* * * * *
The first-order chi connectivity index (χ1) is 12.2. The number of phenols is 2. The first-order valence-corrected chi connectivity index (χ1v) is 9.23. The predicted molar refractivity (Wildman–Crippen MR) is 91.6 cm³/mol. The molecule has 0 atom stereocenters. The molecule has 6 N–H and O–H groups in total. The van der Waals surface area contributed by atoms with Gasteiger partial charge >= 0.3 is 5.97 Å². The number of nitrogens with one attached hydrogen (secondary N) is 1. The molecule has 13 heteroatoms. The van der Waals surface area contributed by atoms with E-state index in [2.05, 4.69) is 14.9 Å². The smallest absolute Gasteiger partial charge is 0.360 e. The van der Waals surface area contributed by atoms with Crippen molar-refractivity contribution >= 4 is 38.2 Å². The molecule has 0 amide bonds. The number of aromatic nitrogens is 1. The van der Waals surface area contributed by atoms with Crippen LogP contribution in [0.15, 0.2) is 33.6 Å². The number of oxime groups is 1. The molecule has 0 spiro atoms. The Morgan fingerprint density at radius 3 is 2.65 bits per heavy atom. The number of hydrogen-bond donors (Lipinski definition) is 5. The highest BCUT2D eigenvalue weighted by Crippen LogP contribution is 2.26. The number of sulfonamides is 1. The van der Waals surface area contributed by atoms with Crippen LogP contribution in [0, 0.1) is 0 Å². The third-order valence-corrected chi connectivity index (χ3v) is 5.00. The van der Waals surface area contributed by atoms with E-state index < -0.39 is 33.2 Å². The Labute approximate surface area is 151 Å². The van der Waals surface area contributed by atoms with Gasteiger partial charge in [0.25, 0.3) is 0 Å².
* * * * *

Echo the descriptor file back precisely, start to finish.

The first-order chi connectivity index (χ1) is 12.2. The number of phenols is 2. The first-order valence-corrected chi connectivity index (χ1v) is 9.23. The predicted molar refractivity (Wildman–Crippen MR) is 91.6 cm³/mol. The molecule has 0 atom stereocenters. The molecule has 6 N–H and O–H groups in total. The van der Waals surface area contributed by atoms with Gasteiger partial charge >= 0.3 is 5.97 Å². The number of nitrogens with one attached hydrogen (secondary N) is 1. The molecule has 13 heteroatoms. The van der Waals surface area contributed by atoms with E-state index in [2.05, 4.69) is 14.9 Å². The smallest absolute Gasteiger partial charge is 0.360 e. The van der Waals surface area contributed by atoms with Crippen molar-refractivity contribution >= 4 is 38.2 Å². The molecule has 0 amide bonds. The number of aromatic nitrogens is 1. The van der Waals surface area contributed by atoms with Crippen LogP contribution in [0.15, 0.2) is 33.6 Å². The number of oxime groups is 1. The molecule has 0 spiro atoms. The Morgan fingerprint density at radius 3 is 2.65 bits per heavy atom. The number of hydrogen-bond donors (Lipinski definition) is 5. The highest BCUT2D eigenvalue weighted by Crippen LogP contribution is 2.26. The number of sulfonamides is 1. The van der Waals surface area contributed by atoms with Crippen LogP contribution in [0, 0.1) is 0 Å². The third-order valence-corrected chi connectivity index (χ3v) is 5.00. The van der Waals surface area contributed by atoms with E-state index < -0.39 is 33.2 Å². The Labute approximate surface area is 151 Å². The van der Waals surface area contributed by atoms with Gasteiger partial charge in [0.25, 0.3) is 0 Å².